Scrutinizing the Russian-Iranian satellite deal
by Bart Hendrickx
|Whatever Putin really meant to say, the existence of the Russian-Iranian remote sensing satellite project has been a well-established fact for several years.|
With a resolution of 1.2 meters, the imagery would fall far short of the quality achieved by US spy satellites or high-end commercial satellite imagery providers, but would far exceed the capabilities of a cubesat-sized indigenous Iranian observation satellite dubbed Noor-1, launched by a domestically built rocket in April 2020. The sources told the Post the launch could happen within months.
One day after the story appeared, Russian President Vladimir Putin was asked to react to it in an interview with NBC. His reply (as translated by NBC) was rather confusing: “It’s just fake news. At the very least, I don’t know anything about this kind of thing. Those who are speaking about it probably will know more about it. It’s just nonsense, garbage.” It is not entirely clear from this if Putin was denying the very existence of the satellite deal, dismissing the so-called “advanced capabilities” of the satellite, or trying to tell that he was simply not aware of the deal.
Whatever Putin really meant to say, the existence of the Russian-Iranian remote sensing satellite project has been a well-established fact for several years. As noted by the Washington Post, Russia and Iran publicly disclosed their intention to embark on this joint program back in 2015. The Post quoted an article published by Iran’s Press TV news service, which listed the Russian partners as NPK Barl, a manufacturer of satellite ground support systems, and VNIIEM (All-Russian Scientific Research Institute of Electromechanics), a builder of meteorological and remote sensing satellites. They would team up with the Iranian state-operated trade company Bonyan Danesh Shargh and the Iranian Space Agency.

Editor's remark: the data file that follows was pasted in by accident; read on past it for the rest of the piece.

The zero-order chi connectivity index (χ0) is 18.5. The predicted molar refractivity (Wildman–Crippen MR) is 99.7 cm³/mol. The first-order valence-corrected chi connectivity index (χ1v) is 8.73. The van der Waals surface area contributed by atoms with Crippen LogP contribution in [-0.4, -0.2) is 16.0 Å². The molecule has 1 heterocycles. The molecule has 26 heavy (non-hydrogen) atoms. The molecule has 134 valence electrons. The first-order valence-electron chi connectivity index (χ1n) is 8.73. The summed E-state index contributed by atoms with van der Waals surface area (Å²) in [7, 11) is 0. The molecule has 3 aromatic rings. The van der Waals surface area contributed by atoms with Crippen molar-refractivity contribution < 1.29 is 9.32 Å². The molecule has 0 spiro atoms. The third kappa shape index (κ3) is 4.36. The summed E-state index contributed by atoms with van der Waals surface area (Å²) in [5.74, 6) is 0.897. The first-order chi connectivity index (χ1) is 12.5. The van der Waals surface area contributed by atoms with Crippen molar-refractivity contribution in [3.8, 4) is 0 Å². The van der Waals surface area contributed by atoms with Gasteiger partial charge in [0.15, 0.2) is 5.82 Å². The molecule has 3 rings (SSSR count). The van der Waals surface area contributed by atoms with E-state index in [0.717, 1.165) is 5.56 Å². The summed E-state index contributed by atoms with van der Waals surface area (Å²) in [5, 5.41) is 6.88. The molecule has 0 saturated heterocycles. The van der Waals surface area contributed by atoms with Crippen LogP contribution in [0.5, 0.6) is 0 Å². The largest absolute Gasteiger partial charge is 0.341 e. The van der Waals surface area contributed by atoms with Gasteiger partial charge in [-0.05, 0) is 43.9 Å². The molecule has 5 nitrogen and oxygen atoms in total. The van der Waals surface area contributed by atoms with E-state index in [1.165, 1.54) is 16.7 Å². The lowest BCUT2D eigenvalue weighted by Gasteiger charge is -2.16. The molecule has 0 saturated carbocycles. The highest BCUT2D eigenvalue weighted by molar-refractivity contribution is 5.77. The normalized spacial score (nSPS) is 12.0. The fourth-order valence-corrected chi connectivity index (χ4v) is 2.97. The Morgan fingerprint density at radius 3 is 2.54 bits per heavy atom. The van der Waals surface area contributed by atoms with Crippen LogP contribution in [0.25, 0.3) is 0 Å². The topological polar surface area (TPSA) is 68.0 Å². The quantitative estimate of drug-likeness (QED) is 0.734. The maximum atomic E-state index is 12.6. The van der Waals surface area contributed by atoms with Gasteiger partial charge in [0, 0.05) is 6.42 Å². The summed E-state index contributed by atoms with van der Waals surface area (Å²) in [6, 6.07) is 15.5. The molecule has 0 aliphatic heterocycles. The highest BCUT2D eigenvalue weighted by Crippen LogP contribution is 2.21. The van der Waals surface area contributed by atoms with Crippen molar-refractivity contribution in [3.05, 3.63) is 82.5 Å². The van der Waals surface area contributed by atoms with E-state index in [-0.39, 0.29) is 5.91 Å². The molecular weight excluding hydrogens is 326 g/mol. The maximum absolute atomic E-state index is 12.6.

What the Press TV article was referring to was the signing of a pre-contractual agreement between the three parties that took place on August 25, 2015, at the bi-annual MAKS aerospace show in Zhukovskiy outside Moscow. The signing ceremony was also widely covered in the Russian media at the time. NPK Barl, which was given the lead role in the project, would be responsible for integrating and finishing the ground-based infrastructure, VNIIEM would build the satellite, while Bonyan Danesh Shargh would act as the satellite operator. VNIIEM’s director Leonid Makridenko was quoted as saying that the satellite would be a modified version of the company’s Kanopus-V satellite and ride as a co-passenger on a Soyuz launch vehicle.
|In May 2018, NPK Barl and several other Russian companies were placed on the US State Department’s sanctions list for their alleged violation of the rules on the non-proliferation of weapons of mass destruction.|
The project occasionally re-appeared in Russian and Iranian news reports in the following three years. In February 2016, Makridenko expressed hope that the contract would be signed before the middle of April, in which case the satellite could be launched by a Soyuz rocket in late 2018. The project was again discussed in July 2016 during a visit to Moscow by Iran’s Minister for Telecommunications and Information Technology Mahmoud Vaezi, who told the Mehr news agency that Iran was still negotiating “a suitable price” with Roscosmos for what he called Iran’s National Remote Sensing Satellite and expected that it would take two years to build it. A final deal had still not been reached in April 2017, when Makridenko told the State Duma (Russia’s lower house of parliament) that the terms of the contract were still being negotiated.
In May 2018, NPK Barl and several other Russian companies were placed on the US State Department’s sanctions list for their alleged violation of the rules on the non-proliferation of weapons of mass destruction. When asked for a reaction, NPK Barl’s press service said it was unclear what had motivated the US decision because none of the company’s contracts with foreign partners had anything to do with the development of military technology. Some Russian news outlets speculated it was because of NPK Barl’s leading role in the Iranian satellite deal or its possible involvement in North Korea’s space program.